Grand Som

This is a 16km walk, climbing around 1200m of altitude. It is a challenging walk as there’s a full selection of rock scrambling, steep gravel paths, and lots of zig zags.

The route starts starting at the southwestern corner (850m) in the carpark for the Musee de la Grand Chartreuse (La Correrie).  I suggest doing the route anticlockwise, starting off with the big climb to the summit, and then taking the more gentle path down to visit the refuge at Col du Bouvinat.  After that you turn towards Pas du Loup, then down to Col du Ruchere, before heading backwards towards the Grand Chartreuse Monastery at 950m

I’ve done a couple of walks in this area (all clockwise!), and had a hard time finding the path from the top of Grand Som back down to the Musee.  After doing part of the route in the anticlockwise direction, I discovered that the path between the Tour de Chartreuse path and the high path at Col du Frenay isn’t signposted or marked in any way.  It is on the map - but for some reason it isn’t marked on the ground.  I can only presume that it might be considered a little tricky - but I didn’t think it was any worse than any of the other trails in the area.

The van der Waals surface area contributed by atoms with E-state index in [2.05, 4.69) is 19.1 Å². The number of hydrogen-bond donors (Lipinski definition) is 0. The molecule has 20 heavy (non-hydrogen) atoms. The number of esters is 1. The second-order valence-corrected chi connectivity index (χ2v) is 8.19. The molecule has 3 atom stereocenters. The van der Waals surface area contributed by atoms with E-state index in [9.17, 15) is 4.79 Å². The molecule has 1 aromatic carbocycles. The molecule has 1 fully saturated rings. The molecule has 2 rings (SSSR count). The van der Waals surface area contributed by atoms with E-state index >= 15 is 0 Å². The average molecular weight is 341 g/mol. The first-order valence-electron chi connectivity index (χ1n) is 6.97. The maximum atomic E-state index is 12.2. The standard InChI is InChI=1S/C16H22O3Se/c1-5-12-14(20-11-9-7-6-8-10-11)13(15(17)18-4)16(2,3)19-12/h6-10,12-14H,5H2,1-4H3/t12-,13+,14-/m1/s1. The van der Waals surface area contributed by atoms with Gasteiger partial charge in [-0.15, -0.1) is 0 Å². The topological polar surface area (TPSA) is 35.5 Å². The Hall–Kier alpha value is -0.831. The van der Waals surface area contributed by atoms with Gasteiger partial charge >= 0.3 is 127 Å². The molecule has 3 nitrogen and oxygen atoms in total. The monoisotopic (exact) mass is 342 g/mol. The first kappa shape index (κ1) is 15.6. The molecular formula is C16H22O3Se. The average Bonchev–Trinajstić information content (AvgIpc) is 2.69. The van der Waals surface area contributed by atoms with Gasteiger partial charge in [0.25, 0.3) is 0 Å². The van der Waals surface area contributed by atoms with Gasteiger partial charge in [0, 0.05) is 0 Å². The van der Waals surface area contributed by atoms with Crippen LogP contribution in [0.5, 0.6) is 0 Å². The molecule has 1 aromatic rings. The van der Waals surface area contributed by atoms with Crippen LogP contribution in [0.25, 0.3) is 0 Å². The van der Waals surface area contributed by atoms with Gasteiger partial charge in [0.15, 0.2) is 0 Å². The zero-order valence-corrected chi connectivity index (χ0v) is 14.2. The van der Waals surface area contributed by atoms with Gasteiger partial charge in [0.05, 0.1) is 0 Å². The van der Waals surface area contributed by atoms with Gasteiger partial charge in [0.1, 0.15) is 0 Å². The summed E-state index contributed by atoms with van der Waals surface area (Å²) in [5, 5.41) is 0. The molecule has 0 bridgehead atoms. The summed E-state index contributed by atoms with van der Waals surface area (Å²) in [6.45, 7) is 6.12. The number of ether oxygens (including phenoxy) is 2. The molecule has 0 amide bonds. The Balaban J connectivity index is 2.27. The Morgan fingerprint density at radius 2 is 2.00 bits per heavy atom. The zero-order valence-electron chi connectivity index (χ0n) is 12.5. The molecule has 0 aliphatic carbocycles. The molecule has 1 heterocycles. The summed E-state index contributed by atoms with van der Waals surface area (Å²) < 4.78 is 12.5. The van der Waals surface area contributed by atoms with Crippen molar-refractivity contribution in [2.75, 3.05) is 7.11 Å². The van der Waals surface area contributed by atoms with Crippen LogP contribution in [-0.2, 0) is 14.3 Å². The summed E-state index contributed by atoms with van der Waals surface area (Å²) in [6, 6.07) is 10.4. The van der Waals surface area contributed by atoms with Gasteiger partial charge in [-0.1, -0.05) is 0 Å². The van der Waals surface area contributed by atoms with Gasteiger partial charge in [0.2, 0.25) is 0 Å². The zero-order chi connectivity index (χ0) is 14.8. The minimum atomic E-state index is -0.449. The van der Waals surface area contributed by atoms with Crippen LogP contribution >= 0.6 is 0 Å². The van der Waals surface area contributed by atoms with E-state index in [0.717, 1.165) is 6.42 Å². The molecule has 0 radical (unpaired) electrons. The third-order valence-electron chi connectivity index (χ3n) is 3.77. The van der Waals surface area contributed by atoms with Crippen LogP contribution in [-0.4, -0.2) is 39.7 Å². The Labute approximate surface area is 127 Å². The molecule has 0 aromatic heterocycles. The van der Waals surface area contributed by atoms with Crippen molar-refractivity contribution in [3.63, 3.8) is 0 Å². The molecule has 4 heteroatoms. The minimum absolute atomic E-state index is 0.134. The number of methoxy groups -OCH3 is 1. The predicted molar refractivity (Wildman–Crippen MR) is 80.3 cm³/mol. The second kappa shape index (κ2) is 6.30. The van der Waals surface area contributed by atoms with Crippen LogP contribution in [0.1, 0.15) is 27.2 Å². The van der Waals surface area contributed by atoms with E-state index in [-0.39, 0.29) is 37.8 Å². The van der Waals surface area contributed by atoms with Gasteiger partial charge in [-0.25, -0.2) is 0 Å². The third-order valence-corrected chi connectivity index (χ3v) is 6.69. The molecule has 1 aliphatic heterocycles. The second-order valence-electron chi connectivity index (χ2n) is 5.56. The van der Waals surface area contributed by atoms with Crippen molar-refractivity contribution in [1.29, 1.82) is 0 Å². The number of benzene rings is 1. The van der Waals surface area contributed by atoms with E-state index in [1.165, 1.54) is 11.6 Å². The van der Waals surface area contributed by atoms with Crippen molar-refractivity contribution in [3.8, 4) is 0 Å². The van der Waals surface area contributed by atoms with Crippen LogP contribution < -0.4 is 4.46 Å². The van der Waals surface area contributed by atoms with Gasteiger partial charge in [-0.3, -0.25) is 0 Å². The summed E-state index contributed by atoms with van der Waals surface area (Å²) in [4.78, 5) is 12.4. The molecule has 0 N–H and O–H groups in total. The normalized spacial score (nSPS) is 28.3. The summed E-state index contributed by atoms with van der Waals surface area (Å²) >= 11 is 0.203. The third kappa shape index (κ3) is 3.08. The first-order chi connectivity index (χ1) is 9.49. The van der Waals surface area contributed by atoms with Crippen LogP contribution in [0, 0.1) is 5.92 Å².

If you do miss this trail - there is an acceptable (although longer) alternative marked below in blue.

Within the forested sections there are many logging trails, most of which are not marked on the map - so you’ll need to pay attention to the trail markings when navigating.

Note that there are a couple of dangerous sections close to the summit - and I’ve marked these in red areas on the map.  According to a sign at the Musee, there have been 5 deaths in 10 years on these sections.  I’ve walked the one down from Pas de la Suffiere to the south west, and while it is a bit of a scramble, with some steep drops, I wouldn’t say it was too scary. 

On the other hand, the unmarked trail from Pas de La Suffiere directly to the top of the mountain is very scary.  (I say unmarked - because it is so bad, it isn’t even shown on the IGN map!  It is however marked on the ground with some arrows painted on the rocks, and the trail is well travelled enough to be able to see where people have walked.)  This should only be attempted if your middle name is Mountain Goat, and you have no fear of heights.  It is also a route that I would only attempt going up the mountain, not down.  The more rational of us should take the slightly longer, and signposted path that leaves the summit to the east.